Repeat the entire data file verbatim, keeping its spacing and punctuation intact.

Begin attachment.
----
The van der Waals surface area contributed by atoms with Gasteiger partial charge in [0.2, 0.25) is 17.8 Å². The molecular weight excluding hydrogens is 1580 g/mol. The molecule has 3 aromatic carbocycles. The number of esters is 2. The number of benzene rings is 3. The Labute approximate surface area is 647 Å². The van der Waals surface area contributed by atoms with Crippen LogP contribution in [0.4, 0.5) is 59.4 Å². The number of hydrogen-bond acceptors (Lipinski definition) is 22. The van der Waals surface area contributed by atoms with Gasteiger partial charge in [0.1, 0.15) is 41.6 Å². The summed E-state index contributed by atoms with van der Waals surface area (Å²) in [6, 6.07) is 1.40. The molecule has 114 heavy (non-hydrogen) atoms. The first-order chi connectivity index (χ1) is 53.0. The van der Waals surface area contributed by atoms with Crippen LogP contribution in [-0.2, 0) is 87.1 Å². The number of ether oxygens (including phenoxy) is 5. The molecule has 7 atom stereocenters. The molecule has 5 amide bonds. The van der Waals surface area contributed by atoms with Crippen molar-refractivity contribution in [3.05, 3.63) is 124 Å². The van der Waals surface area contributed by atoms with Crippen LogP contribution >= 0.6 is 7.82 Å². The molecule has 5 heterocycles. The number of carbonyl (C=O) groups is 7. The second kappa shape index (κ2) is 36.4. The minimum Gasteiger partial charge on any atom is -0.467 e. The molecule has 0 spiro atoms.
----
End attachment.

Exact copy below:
The van der Waals surface area contributed by atoms with Gasteiger partial charge in [0.2, 0.25) is 17.8 Å². The molecular weight excluding hydrogens is 1580 g/mol. The molecule has 3 aromatic carbocycles. The number of esters is 2. The number of benzene rings is 3. The Labute approximate surface area is 647 Å². The van der Waals surface area contributed by atoms with Crippen LogP contribution in [0.4, 0.5) is 59.4 Å². The number of hydrogen-bond acceptors (Lipinski definition) is 22. The van der Waals surface area contributed by atoms with Gasteiger partial charge in [0.1, 0.15) is 41.6 Å². The summed E-state index contributed by atoms with van der Waals surface area (Å²) in [6, 6.07) is 1.40. The molecule has 114 heavy (non-hydrogen) atoms. The first-order chi connectivity index (χ1) is 53.0. The van der Waals surface area contributed by atoms with Crippen LogP contribution in [-0.2, 0) is 87.1 Å². The number of ether oxygens (including phenoxy) is 5. The molecule has 7 atom stereocenters. The molecule has 5 amide bonds. The van der Waals surface area contributed by atoms with Crippen molar-refractivity contribution in [3.05, 3.63) is 124 Å². The van der Waals surface area contributed by atoms with Crippen LogP contribution >= 0.6 is 7.82 Å². The molecule has 5 heterocycles. The number of carbonyl (C=O) groups is 7. The second kappa shape index (κ2) is 36.4. The minimum Gasteiger partial charge on any atom is -0.467 e. The molecule has 0 spiro atoms.